"Angel City" gets the juices flowing, that's for sure, but as happens often in television, it's for purely trivial purposes. The CBS movie at 9 tonight on Channel 9 suggests what would have resulted had "The Grapes of Wrath" been turned into a Saturday afternoon serial.
TV movies like this one deal with social problems, yes, but only in the way sitcoms deal with sexual relationships or domestic conflict -- as an excuse to do something silly. It is never hinted in "Angel" that the tragedy aflicting the migrant workers in the story has anything to do with society or the economic system in general; it's all ascribed to a demonology, to a few evil goons who are blood brothers of theguys who chased Little Eva across the ice to these many moony melodramas ago.
"Every man has some good in him," says the impossibly, irritatingly naive hero of the film. But he soon learns otherwise. The taskmaster of the camp is an inhuman fiend who employs vicijous thugs to enforce his iron will. Obviously CBS saw in this material the potential for another Guyana story plenty of lurid squalor and mayhem that comes with its own defensive shield of seeming social significance to justify the violence on the screen.
As written by James Lee Barrett and directed by Philip Leacock, "Angel" proves a heap o' emotionally turbulent material. Jared Teeter (Ralph Waite) goes broke on his West Virginia farm and so picks up the family and moves to Florida, where the only job he can get is work on a migrant labor camp that becomes a prison for him and his family.
The workers are locked behind barbed wire in a life of indentured servitude. Before the two hours are over, Teeter's 16-year-old daughter is abducted and molested, his dog is killed, his will is crushed and his van is disabled so that he can't leave. The horror of it all! Finally a propitious moment arrives for bloody overthrow of the oppressors.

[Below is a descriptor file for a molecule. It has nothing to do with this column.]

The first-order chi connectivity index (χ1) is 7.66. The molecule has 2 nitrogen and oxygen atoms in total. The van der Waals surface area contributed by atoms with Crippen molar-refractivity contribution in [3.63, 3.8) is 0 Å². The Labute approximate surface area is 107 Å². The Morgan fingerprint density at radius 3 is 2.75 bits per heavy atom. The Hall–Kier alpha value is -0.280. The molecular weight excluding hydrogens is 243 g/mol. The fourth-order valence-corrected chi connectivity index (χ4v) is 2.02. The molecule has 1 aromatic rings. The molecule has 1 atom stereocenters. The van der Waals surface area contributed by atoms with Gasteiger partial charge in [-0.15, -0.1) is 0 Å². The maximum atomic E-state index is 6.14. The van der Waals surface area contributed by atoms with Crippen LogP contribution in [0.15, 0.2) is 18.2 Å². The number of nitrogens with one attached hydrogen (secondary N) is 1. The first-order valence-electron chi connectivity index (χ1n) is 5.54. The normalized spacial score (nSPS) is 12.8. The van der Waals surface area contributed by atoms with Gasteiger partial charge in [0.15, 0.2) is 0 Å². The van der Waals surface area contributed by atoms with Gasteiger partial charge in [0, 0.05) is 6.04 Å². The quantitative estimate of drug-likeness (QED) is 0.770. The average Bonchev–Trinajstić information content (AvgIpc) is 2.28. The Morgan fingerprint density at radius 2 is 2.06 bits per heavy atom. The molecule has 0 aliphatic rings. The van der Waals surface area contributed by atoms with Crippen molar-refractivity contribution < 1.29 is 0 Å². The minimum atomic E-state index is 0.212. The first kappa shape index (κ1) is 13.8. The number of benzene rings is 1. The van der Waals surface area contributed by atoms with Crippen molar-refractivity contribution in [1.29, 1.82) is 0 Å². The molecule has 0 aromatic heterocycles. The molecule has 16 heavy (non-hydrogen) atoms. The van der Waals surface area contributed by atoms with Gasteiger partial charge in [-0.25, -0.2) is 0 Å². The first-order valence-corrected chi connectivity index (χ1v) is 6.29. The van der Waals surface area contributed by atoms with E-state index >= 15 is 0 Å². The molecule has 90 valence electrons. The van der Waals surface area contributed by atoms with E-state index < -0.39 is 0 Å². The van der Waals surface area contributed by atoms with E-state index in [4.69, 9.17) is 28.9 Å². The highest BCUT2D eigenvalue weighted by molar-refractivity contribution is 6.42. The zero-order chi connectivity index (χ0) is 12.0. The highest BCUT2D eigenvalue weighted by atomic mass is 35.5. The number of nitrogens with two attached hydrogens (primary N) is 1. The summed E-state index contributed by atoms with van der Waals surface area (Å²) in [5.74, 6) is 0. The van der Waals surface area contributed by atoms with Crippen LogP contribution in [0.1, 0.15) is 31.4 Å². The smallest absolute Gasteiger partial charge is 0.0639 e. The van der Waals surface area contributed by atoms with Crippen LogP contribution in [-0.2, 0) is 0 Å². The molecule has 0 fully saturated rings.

Among the more preposterous scenes are one in which a co-worker -- Paul Winfield, meant for finer things -- cheers that daughter by leading a sing-along in the fields; of course the taskmaster says this sort of thing has to stop. Teeter is repeatedly warned that he has driven his family into hell, but he doesn't take the cue and leave, and when it finally dawns on him, well into the film, what he's done, he's so stupid that he announces his intention to escape in front of the taskmaster.
Later he makes an abortive getaway in the night. Not enough that he should be chased by a pickup truck and pistol-whipped; no, he also has to encounter an alligator that tries to snap him up in the swamp. They left nothing out of this one, no sirree.
Ralph Waite of "The Waltons" plays Teeter, whose big mistake, injokily or not, is leaving the mountains in the first place ("The Waltons" is set on a mountain). As his wife, the chilly and supercilious Jennifer Werren stands around posing for Dorothea Lange photos. But the most interesting face in the crowd belongs to Jennifer Jason Leigh as the daughter; she makes the very most of a scene in which she returns to the family after humiliation and abuse at the hands of the taskmaster, played in stock-villain fashion by Mitchell Ryan.
"Angel City" is to migrant labor what "Mandingo" was to slavery: exploitation about exploitation. Network news has looked at the migrant labor problem effectively and movingly during the past few decades. Using the subject as the peg for a wowser like this is a form of betrayal, but as simple, primitive, good-guy/ bad guy storytelling, the film is not bad at all. Not bad, just reprehensible.